Prerequisites

    This tutorial assumes you have installed IntelliJ IDEA and an Android SDK, and also created an Android project. If you haven’t yet, then you should read Testing Fundamentals accessible from Google’s Testing Home page.

    Creating a Test Project

    Your Android tests are going to be placed in a separate module from your main Android application. Remember: an IDEA project is composed of several modules. We’re going to have the main application module and the test module. Each module has it’s own set of dependencies and classpath. (Eclipse users confused about the terminology should read this). Here are the steps to follow to set up a test project:

    1. Have your main project open in IDEA
    2. Create a new module using the menu File->New Module
    3. Select “Create module from scratch” and click Next
    4. Select “Android Module”, give the module a new name, and click Next. You should put the module in a directory called “tests” that is in your project root. That way your project will follow the same naming conventions that Ant expects, making the project easier to set up in a CI server later. Here is what your wizard screen might look like:

    Adding an Android Testing Module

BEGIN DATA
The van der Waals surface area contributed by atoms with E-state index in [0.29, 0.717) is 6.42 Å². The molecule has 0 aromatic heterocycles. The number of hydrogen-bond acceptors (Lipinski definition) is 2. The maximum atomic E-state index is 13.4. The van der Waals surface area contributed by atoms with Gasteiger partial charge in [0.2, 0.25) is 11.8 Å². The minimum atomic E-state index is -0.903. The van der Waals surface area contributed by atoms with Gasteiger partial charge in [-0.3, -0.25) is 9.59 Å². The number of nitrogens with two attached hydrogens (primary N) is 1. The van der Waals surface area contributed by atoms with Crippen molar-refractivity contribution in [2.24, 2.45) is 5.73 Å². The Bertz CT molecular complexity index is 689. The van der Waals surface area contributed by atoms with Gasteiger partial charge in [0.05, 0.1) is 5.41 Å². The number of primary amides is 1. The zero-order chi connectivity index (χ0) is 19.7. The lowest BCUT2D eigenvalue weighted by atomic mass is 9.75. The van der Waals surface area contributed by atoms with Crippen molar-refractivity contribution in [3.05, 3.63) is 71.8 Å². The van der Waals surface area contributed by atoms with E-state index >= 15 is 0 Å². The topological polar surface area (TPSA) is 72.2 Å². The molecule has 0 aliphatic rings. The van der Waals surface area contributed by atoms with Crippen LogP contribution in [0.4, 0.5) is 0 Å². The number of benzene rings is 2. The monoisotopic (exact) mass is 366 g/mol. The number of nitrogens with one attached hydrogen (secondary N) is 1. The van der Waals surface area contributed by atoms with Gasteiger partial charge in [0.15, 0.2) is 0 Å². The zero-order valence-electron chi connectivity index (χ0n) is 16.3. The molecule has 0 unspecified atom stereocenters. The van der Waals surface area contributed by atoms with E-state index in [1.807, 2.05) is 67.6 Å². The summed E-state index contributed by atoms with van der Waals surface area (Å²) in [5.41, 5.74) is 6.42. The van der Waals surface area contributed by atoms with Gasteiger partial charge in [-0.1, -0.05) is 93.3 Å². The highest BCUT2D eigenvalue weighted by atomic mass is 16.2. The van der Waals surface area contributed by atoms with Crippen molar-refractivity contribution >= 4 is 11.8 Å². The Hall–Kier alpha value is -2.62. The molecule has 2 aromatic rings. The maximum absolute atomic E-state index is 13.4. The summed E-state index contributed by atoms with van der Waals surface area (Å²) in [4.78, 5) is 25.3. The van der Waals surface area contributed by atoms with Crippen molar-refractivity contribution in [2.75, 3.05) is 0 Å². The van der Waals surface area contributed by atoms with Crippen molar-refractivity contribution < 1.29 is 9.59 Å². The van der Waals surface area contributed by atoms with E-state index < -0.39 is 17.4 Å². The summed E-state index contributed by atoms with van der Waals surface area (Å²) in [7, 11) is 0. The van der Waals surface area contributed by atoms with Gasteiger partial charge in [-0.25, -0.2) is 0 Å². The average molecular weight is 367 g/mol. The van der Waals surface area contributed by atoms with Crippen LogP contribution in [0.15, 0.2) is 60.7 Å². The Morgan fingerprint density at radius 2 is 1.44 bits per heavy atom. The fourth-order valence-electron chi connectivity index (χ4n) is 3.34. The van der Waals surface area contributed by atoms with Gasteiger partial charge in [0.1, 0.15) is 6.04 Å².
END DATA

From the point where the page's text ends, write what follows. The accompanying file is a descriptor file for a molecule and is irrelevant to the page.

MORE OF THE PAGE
Adding an Android Testing Module

    5. On the next wizard step just click Next to create a source directory for your files.
    6. Finally, on the last wizard step select “Test” under Project properties. Make sure it is going to test your module. Then Finish.

    Select Test as Project Type

    At this point your two modules exist: the production module and your test module. If you look in the Project View (Alt+1) you will see both modules. Mine are named “android-testing-in-idea” and “tests”. You’ll even be given a template test for your main activity. It’s pretty slim so you will certainly want to write some of your own tests. IDEA isn’t smart enough to automatically create the test content for you… at least yet.

    Running Tests

    Running tests is simple. A run configuration to run all tests was created for you when you added the project. Click the ‘run triangle’ to run the tests or the ‘bug triangle’ to debug the tests. You’ll be prompted to select an emulator if you don’t have one set by default.

    run all tests

    Click to Run All Tests